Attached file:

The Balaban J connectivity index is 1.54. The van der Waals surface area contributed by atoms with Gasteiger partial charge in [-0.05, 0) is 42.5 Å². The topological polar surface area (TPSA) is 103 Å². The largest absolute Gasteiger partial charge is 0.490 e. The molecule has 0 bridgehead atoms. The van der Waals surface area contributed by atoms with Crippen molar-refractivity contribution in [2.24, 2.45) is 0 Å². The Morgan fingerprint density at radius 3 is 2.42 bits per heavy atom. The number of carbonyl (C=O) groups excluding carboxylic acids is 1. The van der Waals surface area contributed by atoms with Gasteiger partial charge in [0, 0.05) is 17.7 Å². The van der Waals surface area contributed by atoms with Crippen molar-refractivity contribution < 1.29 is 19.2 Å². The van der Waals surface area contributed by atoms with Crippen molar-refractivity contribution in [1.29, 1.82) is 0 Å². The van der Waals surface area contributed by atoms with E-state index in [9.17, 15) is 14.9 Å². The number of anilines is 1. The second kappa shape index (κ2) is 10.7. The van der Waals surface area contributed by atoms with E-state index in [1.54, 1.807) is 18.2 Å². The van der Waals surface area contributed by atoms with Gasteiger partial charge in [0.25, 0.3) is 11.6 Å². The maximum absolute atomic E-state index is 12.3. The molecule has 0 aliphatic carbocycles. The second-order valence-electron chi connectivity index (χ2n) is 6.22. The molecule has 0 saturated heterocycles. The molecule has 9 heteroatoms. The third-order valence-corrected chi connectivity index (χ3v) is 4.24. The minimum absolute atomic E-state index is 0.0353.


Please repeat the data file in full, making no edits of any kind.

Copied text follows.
The Balaban J connectivity index is 1.54. The van der Waals surface area contributed by atoms with Gasteiger partial charge in [-0.05, 0) is 42.5 Å². The topological polar surface area (TPSA) is 103 Å². The largest absolute Gasteiger partial charge is 0.490 e. The molecule has 0 bridgehead atoms. The van der Waals surface area contributed by atoms with Crippen molar-refractivity contribution in [2.24, 2.45) is 0 Å². The Morgan fingerprint density at radius 3 is 2.42 bits per heavy atom. The number of carbonyl (C=O) groups excluding carboxylic acids is 1. The van der Waals surface area contributed by atoms with Gasteiger partial charge in [0, 0.05) is 17.7 Å². The van der Waals surface area contributed by atoms with Crippen molar-refractivity contribution < 1.29 is 19.2 Å². The van der Waals surface area contributed by atoms with Crippen molar-refractivity contribution in [1.29, 1.82) is 0 Å². The van der Waals surface area contributed by atoms with E-state index in [9.17, 15) is 14.9 Å². The number of anilines is 1. The second kappa shape index (κ2) is 10.7. The van der Waals surface area contributed by atoms with E-state index in [1.54, 1.807) is 18.2 Å². The van der Waals surface area contributed by atoms with Gasteiger partial charge in [0.25, 0.3) is 11.6 Å². The maximum absolute atomic E-state index is 12.3. The molecule has 0 aliphatic carbocycles. The second-order valence-electron chi connectivity index (χ2n) is 6.22. The molecule has 0 saturated heterocycles. The molecule has 9 heteroatoms. The third-order valence-corrected chi connectivity index (χ3v) is 4.24. The minimum absolute atomic E-state index is 0.0353.